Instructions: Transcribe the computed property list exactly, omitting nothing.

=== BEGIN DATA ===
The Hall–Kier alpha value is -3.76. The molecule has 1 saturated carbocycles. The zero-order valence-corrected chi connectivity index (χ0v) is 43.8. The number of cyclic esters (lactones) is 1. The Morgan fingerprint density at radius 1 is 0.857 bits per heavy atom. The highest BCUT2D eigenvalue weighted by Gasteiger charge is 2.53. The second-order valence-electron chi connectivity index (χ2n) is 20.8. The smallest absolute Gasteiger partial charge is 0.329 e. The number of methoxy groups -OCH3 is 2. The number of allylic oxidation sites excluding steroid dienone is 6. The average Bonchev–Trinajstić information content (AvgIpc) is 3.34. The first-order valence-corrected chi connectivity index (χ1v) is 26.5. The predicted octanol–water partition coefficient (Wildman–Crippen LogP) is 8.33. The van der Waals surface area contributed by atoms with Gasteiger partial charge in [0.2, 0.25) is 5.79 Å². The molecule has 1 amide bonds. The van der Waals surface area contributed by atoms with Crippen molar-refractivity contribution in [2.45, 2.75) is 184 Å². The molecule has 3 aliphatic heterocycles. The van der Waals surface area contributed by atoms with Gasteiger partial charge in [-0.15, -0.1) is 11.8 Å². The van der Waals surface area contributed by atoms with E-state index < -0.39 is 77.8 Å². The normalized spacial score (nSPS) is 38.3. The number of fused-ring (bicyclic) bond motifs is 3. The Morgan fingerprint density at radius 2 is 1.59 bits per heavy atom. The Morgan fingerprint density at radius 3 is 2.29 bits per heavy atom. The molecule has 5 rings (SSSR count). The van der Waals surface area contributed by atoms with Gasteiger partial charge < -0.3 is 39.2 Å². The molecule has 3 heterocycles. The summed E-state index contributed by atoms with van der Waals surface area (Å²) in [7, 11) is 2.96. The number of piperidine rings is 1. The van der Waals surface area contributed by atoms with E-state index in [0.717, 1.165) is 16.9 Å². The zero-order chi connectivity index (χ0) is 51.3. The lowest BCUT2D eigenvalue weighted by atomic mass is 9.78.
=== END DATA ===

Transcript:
The Hall–Kier alpha value is -3.76. The molecule has 1 saturated carbocycles. The zero-order valence-corrected chi connectivity index (χ0v) is 43.8. The number of cyclic esters (lactones) is 1. The Morgan fingerprint density at radius 1 is 0.857 bits per heavy atom. The highest BCUT2D eigenvalue weighted by Gasteiger charge is 2.53. The second-order valence-electron chi connectivity index (χ2n) is 20.8. The smallest absolute Gasteiger partial charge is 0.329 e. The number of methoxy groups -OCH3 is 2. The number of allylic oxidation sites excluding steroid dienone is 6. The average Bonchev–Trinajstić information content (AvgIpc) is 3.34. The first-order valence-corrected chi connectivity index (χ1v) is 26.5. The predicted octanol–water partition coefficient (Wildman–Crippen LogP) is 8.33. The van der Waals surface area contributed by atoms with Gasteiger partial charge in [0.2, 0.25) is 5.79 Å². The molecule has 1 amide bonds. The van der Waals surface area contributed by atoms with Crippen molar-refractivity contribution in [2.45, 2.75) is 184 Å². The molecule has 3 aliphatic heterocycles. The van der Waals surface area contributed by atoms with Gasteiger partial charge in [-0.15, -0.1) is 11.8 Å². The van der Waals surface area contributed by atoms with E-state index < -0.39 is 77.8 Å². The normalized spacial score (nSPS) is 38.3. The number of fused-ring (bicyclic) bond motifs is 3. The Morgan fingerprint density at radius 2 is 1.59 bits per heavy atom. The Morgan fingerprint density at radius 3 is 2.29 bits per heavy atom. The molecule has 5 rings (SSSR count). The van der Waals surface area contributed by atoms with Gasteiger partial charge < -0.3 is 39.2 Å². The molecule has 3 heterocycles. The summed E-state index contributed by atoms with van der Waals surface area (Å²) in [7, 11) is 2.96. The number of piperidine rings is 1. The van der Waals surface area contributed by atoms with E-state index in [0.717, 1.165) is 16.9 Å². The zero-order chi connectivity index (χ0) is 51.3. The lowest BCUT2D eigenvalue weighted by atomic mass is 9.78.